5. Since Narasimha Reddy’s wife objected, the probate O.P was converted into a testamentary suit bearing T.O.S.No.64 of 1968. In the said T.O.S a compromise memo was recorded in and by which the property measuring an extent of 951 Sq.ft. bearing Door No.137, Present Door No.235, Poonamalle High Road, Aminjikarai, was allotted to the share of the 1st defendant and the property measuring an extent of 1251 Sq.ft. bearing Door No.137, Poonamalle High Road, Aminjikarai, Chennai – 29 (Present Door No.235/1) was allotted to the share of Devadoss and Govindoss.

6. In the year 1975 they had partitioned the property and the suit property was allotted to the share of Devadoss. After his demise the property devolved on defendants 2 to 6. It would clearly demonstrate that the property did not belong to the plaintiff temple. Therefore they sought for the dismissal of the suit.

Trial Court:

7. The learned Trial Judge had originally framed five issues and thereafter recast them as follows:

1) Whether the plaintiff is entitled for delivery of vacant possession of the suit property?

2) Whether the plaintiff is entitled for damages at Rs.2000/- per month from the date of plaint till the date of delivery of possession?

3) Whether the suit as framed is not maintainable?

4) To what relief is the plaintiff entitled?

8. The plaintiff had examined one T.Palani on their side and marked exhibits, Ex.A.1 to Ex.A.6. The defendants on their side had examined the 3rd defendant as D.W.1 and marked exhibits, Ex.B.1 to Ex.B.15. The learned III Assistant Judge, City Civil Court, Chennai, had held that, in view of Ex.A.5, Ex.A.6 and Ex.B.1, it was clear that the suit property belonged to the plaintiff temple and was leased out to Devadoss and Govindoss. The learned III Assistant Judge, City Civil Court, Chennai, had further held that the defendants were trying to set up a claim on the property without getting the approval of the owner of the property in their favour.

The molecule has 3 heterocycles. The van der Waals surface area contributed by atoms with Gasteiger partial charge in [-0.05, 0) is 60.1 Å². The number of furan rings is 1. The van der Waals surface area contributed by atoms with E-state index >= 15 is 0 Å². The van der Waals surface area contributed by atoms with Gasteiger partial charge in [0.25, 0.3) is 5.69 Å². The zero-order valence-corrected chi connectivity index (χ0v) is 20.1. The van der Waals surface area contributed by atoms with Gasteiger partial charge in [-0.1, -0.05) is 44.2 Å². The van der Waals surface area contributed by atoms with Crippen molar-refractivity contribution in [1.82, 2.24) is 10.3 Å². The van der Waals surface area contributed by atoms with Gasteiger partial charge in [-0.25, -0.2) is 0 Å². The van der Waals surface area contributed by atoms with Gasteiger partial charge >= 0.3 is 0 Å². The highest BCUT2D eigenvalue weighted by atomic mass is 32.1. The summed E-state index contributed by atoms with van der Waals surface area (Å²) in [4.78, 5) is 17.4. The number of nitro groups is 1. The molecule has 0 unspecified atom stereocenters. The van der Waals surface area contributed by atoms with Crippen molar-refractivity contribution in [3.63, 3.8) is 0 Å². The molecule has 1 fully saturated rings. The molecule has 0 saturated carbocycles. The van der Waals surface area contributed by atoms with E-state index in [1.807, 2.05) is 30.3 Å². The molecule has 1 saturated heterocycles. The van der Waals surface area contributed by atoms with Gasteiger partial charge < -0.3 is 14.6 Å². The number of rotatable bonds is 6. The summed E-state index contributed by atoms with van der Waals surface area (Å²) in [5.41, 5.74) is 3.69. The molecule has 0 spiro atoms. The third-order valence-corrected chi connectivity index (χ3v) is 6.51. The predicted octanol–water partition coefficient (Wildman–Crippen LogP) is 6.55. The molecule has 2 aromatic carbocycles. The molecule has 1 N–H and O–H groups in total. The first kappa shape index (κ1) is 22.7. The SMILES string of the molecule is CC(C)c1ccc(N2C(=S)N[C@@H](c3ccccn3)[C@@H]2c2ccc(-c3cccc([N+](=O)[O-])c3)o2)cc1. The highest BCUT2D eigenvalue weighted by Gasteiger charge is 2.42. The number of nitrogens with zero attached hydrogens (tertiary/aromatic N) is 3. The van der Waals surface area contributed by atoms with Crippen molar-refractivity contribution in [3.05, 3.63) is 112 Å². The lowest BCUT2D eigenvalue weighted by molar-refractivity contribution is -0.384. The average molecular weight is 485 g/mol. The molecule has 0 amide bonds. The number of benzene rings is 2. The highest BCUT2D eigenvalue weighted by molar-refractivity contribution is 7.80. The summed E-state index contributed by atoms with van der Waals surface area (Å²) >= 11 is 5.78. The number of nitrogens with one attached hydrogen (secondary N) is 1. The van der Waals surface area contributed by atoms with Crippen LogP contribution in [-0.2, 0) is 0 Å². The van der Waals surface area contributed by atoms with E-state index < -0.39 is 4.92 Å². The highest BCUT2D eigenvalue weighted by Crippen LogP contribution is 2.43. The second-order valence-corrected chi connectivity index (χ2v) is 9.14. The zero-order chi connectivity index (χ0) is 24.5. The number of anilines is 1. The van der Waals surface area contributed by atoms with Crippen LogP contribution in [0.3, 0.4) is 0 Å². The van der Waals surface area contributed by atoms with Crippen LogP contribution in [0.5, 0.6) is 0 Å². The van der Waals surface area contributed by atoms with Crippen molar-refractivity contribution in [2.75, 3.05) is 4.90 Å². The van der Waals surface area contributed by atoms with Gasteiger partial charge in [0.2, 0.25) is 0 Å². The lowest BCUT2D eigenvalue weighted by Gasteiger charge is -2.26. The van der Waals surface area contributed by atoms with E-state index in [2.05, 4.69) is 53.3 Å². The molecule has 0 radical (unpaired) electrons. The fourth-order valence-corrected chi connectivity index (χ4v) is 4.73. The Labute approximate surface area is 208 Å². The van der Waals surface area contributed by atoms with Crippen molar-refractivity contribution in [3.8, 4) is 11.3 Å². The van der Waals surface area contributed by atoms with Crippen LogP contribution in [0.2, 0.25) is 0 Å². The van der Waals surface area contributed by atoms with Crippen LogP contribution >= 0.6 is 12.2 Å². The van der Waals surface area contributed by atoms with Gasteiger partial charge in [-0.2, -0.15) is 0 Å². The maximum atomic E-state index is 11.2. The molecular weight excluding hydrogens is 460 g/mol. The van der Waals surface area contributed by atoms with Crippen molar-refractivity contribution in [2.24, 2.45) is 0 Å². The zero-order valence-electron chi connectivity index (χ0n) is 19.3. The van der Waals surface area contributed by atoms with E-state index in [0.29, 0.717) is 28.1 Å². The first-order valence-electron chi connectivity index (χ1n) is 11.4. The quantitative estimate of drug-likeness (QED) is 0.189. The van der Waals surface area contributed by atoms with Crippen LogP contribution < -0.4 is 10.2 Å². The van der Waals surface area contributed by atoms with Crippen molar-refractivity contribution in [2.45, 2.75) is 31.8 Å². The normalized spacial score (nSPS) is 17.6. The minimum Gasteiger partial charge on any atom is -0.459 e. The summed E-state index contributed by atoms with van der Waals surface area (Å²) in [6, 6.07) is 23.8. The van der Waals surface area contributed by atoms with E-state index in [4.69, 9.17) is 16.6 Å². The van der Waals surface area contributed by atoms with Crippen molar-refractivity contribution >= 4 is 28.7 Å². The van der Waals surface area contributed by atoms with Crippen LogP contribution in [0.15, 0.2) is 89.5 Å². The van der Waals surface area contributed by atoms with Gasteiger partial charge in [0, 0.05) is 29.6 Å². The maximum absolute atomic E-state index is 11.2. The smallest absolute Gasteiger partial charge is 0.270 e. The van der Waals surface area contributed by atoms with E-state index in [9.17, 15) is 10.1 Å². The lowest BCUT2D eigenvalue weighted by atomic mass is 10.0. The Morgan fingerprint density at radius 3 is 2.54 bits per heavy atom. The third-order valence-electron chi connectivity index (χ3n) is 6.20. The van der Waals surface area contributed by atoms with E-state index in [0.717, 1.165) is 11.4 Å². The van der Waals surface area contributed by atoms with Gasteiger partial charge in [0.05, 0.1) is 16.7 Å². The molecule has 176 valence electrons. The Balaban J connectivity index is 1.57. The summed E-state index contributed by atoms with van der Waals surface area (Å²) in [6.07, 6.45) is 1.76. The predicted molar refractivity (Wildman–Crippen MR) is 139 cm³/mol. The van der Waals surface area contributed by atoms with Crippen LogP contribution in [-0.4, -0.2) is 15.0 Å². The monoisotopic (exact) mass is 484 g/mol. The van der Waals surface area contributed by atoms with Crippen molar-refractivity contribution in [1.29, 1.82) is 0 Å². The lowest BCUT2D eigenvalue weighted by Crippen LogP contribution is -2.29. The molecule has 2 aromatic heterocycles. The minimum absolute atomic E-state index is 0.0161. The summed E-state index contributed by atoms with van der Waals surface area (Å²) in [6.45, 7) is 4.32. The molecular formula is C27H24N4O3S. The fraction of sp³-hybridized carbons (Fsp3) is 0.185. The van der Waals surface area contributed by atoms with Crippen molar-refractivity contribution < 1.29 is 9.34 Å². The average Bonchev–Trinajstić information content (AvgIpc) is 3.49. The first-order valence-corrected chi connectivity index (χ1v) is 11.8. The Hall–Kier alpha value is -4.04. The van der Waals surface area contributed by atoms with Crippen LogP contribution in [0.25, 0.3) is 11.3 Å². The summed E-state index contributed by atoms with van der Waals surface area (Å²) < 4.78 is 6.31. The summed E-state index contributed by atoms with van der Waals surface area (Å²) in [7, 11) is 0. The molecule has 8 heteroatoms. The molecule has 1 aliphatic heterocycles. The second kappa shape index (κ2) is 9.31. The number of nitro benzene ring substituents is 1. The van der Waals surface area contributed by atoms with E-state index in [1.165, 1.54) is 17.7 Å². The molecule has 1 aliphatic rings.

9. The learned Judge as held in Ex.B.1, the plaintiff temple was shown as registered holder and Narasimha Reddy and the defendants have shown as tenants. That apart, the defendants had not filed any documents whatsoever to prove their right, title and interest to the property concerned. There is also admission by the D.W.1 that he has not retained receipts for having paid the tax. Ultimately, the learned Judge returned a finding in respect of issues 1 to 3 against the defendants and the defendants was directed to deliver vacant possession.

10. Challenging the said order the defendants had filed A.S.No.240 of 2009 and the 7th defendant had independently filed A.S.No.12 of 2010 before the Appellate Court, namely, the learned V Additional Judge, City Civil Court, Chennai. However, the learned V Additional Judge, City Civil Court, Chennai, had dismissed the appeals. Challenging the concurrent Judgement and Decree defendants are once again before this Court.